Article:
7. Get some fresh air
When you don’t feel well, you may just want to lay on the couch. The ironic thing about the winter is we try to stay inside to avoid the cold but our indoor air can be more detrimental to our health than the outdoor cold air.
I guess that is why the term “spring cleaning” was coined. I love that first warm day in spring where you can open the windows and get some fresh air in your house.
One really great option to reduce the viral load in your home is to get a really well-designed air purifier.
8. Be mindful of extra stress in your life
You can’t control every stressor in your life but you can give your body a bit of a break. If you are having a particularly busy week or not sleeping as well, this would be an appropriate time to avoid crowded places.
As I said earlier, you don’t need to be antisocial all winter in order to avoid the flu. But after you or your family have a few late nights in a row, or are going through a stressful transition, you may want to stay home to Netflix and chill so you can avoid being exposed.
9. Eat a well-balanced diet
Of all the suggestions I have made, this is by far the most important. Nothing will strengthen your immune system better than a diet that looks like a rainbow.
I’m talking red meat, beets, apples, strawberries, oranges, bananas, lemons, free-range chicken, cucumber, broccoli, spinach, blueberries, pomegranate, and much much more. The more you cook from scratch and avoid processed foods the healthier your body will be.
It does take so much effort to do this. Sometimes I feel like all I ever do is cook food and clean the kitchen. Being a mom is a beautiful mess. The days are long and the years are short. Your efforts to cook nutritious meals for your family will pay dividends.
10. Clean high traffic surfaces regularly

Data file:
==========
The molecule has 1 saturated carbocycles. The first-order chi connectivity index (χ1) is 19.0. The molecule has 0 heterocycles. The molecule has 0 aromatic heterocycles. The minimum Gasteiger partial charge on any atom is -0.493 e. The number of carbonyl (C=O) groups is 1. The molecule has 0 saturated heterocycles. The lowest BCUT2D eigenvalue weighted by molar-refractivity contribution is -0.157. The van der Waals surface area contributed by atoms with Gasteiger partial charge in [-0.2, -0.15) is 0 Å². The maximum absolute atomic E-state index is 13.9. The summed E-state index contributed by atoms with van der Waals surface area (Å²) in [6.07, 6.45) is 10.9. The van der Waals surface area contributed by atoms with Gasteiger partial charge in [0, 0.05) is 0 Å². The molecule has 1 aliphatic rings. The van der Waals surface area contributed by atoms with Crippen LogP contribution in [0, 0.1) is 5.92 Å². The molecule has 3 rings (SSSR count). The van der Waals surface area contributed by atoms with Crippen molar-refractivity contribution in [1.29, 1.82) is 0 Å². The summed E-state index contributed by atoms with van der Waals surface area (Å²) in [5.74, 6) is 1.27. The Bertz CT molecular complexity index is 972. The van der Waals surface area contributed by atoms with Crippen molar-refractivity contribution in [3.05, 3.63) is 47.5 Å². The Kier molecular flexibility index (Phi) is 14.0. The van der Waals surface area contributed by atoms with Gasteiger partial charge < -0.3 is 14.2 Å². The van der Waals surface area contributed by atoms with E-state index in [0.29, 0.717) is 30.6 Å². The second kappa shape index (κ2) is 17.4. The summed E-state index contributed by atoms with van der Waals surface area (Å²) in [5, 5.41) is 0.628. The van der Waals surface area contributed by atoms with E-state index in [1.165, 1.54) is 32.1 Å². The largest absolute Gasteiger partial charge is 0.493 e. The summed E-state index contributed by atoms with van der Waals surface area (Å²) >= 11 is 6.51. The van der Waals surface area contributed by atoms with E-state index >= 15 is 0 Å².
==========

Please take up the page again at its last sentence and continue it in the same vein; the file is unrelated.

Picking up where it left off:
Mix up a glass spray bottle with one part rubbing alcohol, three parts water, and a few drops of tea tree essential oil to make a safe disinfectant.
Spray this on door handles, cabinets, remote controllers, light switches, and other surfaces that are frequently touched. I do this about once a week throughout the winter and every day when someone is sick to reduce the viral burden inside of my home.
11. Exercise throughout the winter
Exercise can improve your health and quality of life, however, I know how challenging it can be to exercise throughout the winter. You can no longer just go outside and run around with the kids.
One of my favorite ways to get exercise when I can’t get outside is to do 15 minutes of interval training.
I grab some dumbbells and do exercises like squats, pushups, situps, overhead press, etc. for 50 seconds on and 10 seconds off. I do this over and over for 15 minutes and let me tell you, my heart is racing!
This type of workout is perfect for moms because it is quick but highly effective.
12. Get plenty of Zinc
Studies have shown that zinc supplementation reduces the duration of the common cold by 33% (source). This is because zinc is crucial for the normal development and function of many different types of immune cells (source).
Foods that are high in zinc include oysters, red meat, poultry, seeds, nuts, and milk. You can also get a zinc supplement made from whole food.
When it comes to staying healthy during
I hope these tips will help you and your family this season! Be sure to check out how I stock my natural medicine cabinet.